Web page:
In the past, House Speaker Paul Ryan’s proposals for entitlement reform have been criticized as being draconian, since they seem to put an extreme small-government ideology ahead of the needs of the elderly, children, the poor and the ill. They still do.
With the Republicans’ new and unfolding tax plan, which appears to overwhelmingly provide benefit for corporations and the wealthy, adding at least $1 trillion to the deficit, Ryan (R-Wis.) returned to entitlement reform last week. With a remarkable lack of irony, Ryan looked at the deficit that the Republicans were creating through their new tax plan, saw that it was a problem, and concluded the cause was the safety net.
“We’re going to have to get back next year at entitlement reform, which is how you tackle the debt and the deficit,” Ryan said. “Frankly, it’s the health care entitlements that are the big drivers of our debt, so we spend more time on the health care entitlements — because that’s really where the problem lies, fiscally speaking.”
Senate Finance Committee Chairman Orrin G. Hatch (R-Utah) was even more direct and blunt. He was quoted attacking “liberal programs” for the poor and saying, “Congress needs to stop wasting Americans’ money.”
What would it mean if Ryan and Hatch had their way, and Congress voted to eviscerate the safety net? The most immediate result, as predicted by those involved in the area, is that many seniors would be at severe risk of being able to afford basic housing, medical and food costs, as would be the case with others who depend on government funding for subsistence living.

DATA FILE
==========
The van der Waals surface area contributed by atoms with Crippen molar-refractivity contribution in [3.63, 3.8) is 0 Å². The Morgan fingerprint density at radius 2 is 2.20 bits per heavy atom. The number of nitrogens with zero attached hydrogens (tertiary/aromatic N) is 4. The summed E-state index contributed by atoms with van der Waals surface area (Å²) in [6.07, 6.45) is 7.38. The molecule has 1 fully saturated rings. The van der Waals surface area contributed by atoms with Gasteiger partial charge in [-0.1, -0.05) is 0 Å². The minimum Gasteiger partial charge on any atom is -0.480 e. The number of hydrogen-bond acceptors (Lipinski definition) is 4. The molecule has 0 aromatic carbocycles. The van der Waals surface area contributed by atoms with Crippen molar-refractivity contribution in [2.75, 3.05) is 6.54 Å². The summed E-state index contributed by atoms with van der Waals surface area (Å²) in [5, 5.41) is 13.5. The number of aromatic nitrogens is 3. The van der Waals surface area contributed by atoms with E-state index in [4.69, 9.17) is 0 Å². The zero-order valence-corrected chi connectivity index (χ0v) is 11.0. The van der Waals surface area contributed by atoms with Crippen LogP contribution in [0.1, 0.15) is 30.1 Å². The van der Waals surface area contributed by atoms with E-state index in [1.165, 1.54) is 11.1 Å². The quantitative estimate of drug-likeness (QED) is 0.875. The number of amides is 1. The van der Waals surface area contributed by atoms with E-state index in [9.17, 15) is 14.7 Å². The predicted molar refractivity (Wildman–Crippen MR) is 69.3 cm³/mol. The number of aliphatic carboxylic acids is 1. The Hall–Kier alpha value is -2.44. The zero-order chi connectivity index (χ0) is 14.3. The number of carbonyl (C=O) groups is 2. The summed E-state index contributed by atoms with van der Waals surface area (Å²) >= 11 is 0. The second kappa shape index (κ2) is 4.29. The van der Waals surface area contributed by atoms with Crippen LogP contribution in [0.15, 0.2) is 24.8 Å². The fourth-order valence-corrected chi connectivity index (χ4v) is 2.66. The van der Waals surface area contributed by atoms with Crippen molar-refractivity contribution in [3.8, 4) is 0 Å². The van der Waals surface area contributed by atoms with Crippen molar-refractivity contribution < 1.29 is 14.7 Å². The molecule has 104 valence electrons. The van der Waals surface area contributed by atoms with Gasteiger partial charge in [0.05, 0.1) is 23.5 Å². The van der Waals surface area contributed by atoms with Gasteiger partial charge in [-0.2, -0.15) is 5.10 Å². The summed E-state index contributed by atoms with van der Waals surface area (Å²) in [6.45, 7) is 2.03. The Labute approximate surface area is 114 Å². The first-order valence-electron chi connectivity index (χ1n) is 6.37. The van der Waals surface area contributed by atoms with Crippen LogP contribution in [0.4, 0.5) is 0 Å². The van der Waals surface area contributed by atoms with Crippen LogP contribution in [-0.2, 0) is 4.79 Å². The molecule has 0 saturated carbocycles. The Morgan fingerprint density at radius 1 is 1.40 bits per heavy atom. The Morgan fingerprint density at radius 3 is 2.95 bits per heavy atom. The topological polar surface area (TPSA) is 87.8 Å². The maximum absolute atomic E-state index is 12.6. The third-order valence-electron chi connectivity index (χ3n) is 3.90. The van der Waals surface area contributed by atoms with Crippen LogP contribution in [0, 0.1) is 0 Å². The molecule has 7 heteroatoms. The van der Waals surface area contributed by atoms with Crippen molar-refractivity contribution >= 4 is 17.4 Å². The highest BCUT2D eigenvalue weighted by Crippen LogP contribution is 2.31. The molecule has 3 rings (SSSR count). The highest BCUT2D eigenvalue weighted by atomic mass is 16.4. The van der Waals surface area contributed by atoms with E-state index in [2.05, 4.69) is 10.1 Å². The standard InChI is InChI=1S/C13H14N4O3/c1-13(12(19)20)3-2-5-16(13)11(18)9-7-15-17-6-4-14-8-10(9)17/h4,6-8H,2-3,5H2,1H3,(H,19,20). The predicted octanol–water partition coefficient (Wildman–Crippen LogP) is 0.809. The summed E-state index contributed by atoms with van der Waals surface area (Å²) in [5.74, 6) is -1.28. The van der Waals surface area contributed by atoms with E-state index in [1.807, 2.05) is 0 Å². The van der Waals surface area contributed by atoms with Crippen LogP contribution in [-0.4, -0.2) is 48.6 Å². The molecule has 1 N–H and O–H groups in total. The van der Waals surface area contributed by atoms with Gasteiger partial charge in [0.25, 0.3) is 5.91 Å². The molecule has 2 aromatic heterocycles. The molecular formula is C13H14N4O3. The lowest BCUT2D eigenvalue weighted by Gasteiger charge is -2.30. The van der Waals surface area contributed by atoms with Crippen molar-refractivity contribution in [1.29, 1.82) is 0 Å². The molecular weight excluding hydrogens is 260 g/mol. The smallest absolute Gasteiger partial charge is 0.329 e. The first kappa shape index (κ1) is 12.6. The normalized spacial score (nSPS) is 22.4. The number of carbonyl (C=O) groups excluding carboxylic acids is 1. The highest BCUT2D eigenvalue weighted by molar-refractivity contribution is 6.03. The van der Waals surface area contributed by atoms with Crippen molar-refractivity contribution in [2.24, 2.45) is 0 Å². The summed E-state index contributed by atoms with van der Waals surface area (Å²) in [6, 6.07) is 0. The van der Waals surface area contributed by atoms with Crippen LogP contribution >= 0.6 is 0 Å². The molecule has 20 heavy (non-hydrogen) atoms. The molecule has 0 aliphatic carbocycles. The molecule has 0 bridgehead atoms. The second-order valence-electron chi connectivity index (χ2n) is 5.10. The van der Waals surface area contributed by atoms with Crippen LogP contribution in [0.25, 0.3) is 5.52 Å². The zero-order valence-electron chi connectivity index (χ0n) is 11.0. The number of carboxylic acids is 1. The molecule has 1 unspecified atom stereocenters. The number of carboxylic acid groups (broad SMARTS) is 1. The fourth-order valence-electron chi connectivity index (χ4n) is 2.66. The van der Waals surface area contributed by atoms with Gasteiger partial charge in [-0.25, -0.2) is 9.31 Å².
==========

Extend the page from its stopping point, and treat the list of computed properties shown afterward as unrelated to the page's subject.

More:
A new study shows that out-of-pocket costs for health care in 2016 rose 3.9 percent — higher than the rate of inflation. Meanwhile, incomes are flat for most Americans, and inequality continues to grow. Another study shows the top 1 percent owns 40 percent of the country’s wealth. And this generation’s prospects of earning more than their parents have fallen from 90 percent to 50 percent.
Poverty is real. The lack of financial independence in a large segment of our society is real. And the removal of “entitlement” supports will have potentially devastating impact on those in need.
There is a bipartisan consensus that entitlements should be reformed because an ever-increasing percentage of the budget goes to paying for them. The Bowles-Simpson commission made its proposal — which among other things, called for raising the retirement age for Social Security payouts and adjusting Medicare cost increases — in 2010, and it sank from view.
Even with Republicans in control of Congress and the White House, a bipartisan solution is the best way to forge a solution that meets the needs of those who rely on a generous safety net, stokes the engine of innovation that drives the economy and creates wealth for all. Doing so would show that Congress, as an institution, has a heart as well as a calculator.